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Don't go to law school!
http://www.bigdebtsmalllaw.wordpress.com ^ | lawis4losers

Posted on 01/05/2010 10:28:46 PM PST by NJ sux

Don't go to law school (and if enrolled, drop out)

(Excerpt) Read more at bigdebtsmalllaw.wordpress.com ...


TOPICS: Business/Economy; Education
KEYWORDS: lawis4losers; lawschool
An industry, not a profession. That’s our motto here at Big Debt, Small Law. What legal practice has been morphing into for the past 20 years certainly bears little resemblance to the halcyon “profession of ideals” that Webster, Lincoln, and Darrow once practiced. Rather, it’s degenerated into a money-grubbing, paper-churning farce, where the “winners” walk away with millions and the “losers” are packed elbow-to-elbow in sunless boiler rooms and forced to work sweatshop hours for slave wages, under conditions that often shock the conscience. We here feel that sunlight is the best disinfectant, and aim to shine our spotlight on the festering petri-dish that this former profession has lately become. Without further adieu:

Much noise is made about “ethics” in the hallowed halls of legal academia. All ABA schools require mandatory classes in professional responsibility, empower “honor councils” of fellow students, and even devote an entire examination (the Multistate Professional Responsibility Exam) to the subject. A hapless One L caught writing 0.0009 seconds after time is called may be summarily hauled before a dean, dressed down, and have permanent doubt cast upon their moral fitness for entry into this exalted industry. Some even need to retain lawyers to “explain” these heinous transgressions to the Character and Fitness Committees of their respective state bars three years hence.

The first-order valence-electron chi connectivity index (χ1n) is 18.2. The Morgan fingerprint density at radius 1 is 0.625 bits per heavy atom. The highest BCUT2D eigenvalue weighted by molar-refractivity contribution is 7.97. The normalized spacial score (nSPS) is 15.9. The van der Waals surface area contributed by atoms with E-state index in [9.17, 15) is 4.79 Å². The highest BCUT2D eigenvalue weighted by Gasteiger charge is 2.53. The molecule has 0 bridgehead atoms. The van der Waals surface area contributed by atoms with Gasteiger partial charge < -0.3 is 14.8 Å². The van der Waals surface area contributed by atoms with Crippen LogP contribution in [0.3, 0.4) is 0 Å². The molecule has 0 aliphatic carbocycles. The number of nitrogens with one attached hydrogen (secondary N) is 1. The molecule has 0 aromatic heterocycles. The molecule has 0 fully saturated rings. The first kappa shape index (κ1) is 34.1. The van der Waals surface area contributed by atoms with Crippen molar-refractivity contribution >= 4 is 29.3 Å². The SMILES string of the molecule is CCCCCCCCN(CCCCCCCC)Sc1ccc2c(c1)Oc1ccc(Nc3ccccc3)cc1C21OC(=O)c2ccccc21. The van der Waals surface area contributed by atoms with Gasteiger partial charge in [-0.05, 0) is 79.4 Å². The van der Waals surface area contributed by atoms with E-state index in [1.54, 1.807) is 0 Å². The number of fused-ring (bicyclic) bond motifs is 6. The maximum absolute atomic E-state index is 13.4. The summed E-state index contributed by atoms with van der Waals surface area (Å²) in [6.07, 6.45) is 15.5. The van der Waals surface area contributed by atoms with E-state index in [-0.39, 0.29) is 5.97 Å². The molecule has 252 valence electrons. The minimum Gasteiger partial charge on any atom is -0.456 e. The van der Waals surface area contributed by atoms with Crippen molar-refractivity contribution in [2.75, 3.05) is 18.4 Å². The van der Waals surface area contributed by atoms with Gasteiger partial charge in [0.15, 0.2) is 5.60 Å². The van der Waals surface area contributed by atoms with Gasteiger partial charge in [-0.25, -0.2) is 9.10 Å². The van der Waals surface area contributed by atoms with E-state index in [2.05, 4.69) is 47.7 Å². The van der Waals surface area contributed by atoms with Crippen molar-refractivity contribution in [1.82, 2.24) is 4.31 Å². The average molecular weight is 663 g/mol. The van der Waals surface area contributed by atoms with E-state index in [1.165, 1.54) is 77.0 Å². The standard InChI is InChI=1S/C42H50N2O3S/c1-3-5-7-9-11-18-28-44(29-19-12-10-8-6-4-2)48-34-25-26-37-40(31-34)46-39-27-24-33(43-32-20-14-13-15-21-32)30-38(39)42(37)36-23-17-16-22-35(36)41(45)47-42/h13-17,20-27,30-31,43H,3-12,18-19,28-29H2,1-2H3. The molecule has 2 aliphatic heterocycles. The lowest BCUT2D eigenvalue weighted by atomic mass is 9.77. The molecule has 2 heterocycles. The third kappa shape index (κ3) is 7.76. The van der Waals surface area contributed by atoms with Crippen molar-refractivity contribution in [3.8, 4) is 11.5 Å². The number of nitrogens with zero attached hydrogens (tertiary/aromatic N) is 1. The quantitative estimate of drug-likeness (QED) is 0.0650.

Yet is seems that the law schools themselves may need a refresher course when it comes to ethics and honesty. That same crowned dean who sits regally in judgment of his students is held to a far different standard in the discharge of his own duties. He can supply patently false employment statistics to US News and molest salary data like a sleep-over party at the old Neverland Ranch, yet encounter nary a peep of admonition from his peers. He may install recent grads in temp assignments to fudge employment stats, hound the few “success stories” for salary data while blindly ignoring the struggling also-rans, and publish slick admissions brochures that brazenly broadcast these self-serving lies. The stakes are high, after all: a rise of a few rankings slots in US News can mean big bonus bucks for the perpetrators of this fraud and a lifetime of crushing debt for the victims of same.